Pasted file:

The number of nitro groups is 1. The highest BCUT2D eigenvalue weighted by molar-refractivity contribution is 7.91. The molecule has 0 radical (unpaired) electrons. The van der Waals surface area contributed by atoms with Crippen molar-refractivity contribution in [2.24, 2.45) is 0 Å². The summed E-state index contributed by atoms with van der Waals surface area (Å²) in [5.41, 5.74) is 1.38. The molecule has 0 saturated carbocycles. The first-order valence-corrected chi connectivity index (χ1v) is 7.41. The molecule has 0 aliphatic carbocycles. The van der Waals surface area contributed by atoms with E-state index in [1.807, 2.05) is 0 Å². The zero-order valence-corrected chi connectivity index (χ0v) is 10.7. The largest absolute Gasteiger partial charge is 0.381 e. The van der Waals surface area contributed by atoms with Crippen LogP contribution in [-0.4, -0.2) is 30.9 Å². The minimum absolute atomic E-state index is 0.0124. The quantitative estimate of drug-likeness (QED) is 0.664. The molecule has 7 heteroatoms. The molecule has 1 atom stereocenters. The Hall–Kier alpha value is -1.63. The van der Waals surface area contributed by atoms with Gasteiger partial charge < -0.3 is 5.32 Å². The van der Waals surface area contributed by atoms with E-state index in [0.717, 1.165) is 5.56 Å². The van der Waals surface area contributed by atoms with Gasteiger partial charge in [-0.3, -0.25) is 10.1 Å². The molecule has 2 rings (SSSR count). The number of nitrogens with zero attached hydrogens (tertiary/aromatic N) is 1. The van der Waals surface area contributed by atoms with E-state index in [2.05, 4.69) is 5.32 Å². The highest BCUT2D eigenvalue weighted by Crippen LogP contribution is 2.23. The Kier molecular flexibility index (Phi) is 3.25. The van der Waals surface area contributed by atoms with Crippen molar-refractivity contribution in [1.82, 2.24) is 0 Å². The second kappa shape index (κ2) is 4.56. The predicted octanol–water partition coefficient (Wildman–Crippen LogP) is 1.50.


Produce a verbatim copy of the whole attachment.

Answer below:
The number of nitro groups is 1. The highest BCUT2D eigenvalue weighted by molar-refractivity contribution is 7.91. The molecule has 0 radical (unpaired) electrons. The van der Waals surface area contributed by atoms with Crippen molar-refractivity contribution in [2.24, 2.45) is 0 Å². The summed E-state index contributed by atoms with van der Waals surface area (Å²) in [5.41, 5.74) is 1.38. The molecule has 0 saturated carbocycles. The first-order valence-corrected chi connectivity index (χ1v) is 7.41. The molecule has 0 aliphatic carbocycles. The van der Waals surface area contributed by atoms with E-state index in [1.807, 2.05) is 0 Å². The zero-order valence-corrected chi connectivity index (χ0v) is 10.7. The largest absolute Gasteiger partial charge is 0.381 e. The van der Waals surface area contributed by atoms with Crippen LogP contribution in [-0.4, -0.2) is 30.9 Å². The minimum absolute atomic E-state index is 0.0124. The quantitative estimate of drug-likeness (QED) is 0.664. The molecule has 7 heteroatoms. The molecule has 1 atom stereocenters. The Hall–Kier alpha value is -1.63. The van der Waals surface area contributed by atoms with Gasteiger partial charge < -0.3 is 5.32 Å². The van der Waals surface area contributed by atoms with E-state index in [0.717, 1.165) is 5.56 Å². The van der Waals surface area contributed by atoms with Gasteiger partial charge in [-0.3, -0.25) is 10.1 Å². The molecule has 2 rings (SSSR count). The number of nitrogens with zero attached hydrogens (tertiary/aromatic N) is 1. The van der Waals surface area contributed by atoms with E-state index in [2.05, 4.69) is 5.32 Å². The highest BCUT2D eigenvalue weighted by Crippen LogP contribution is 2.23. The Kier molecular flexibility index (Phi) is 3.25. The van der Waals surface area contributed by atoms with Crippen molar-refractivity contribution in [1.82, 2.24) is 0 Å². The second kappa shape index (κ2) is 4.56. The predicted octanol–water partition coefficient (Wildman–Crippen LogP) is 1.50.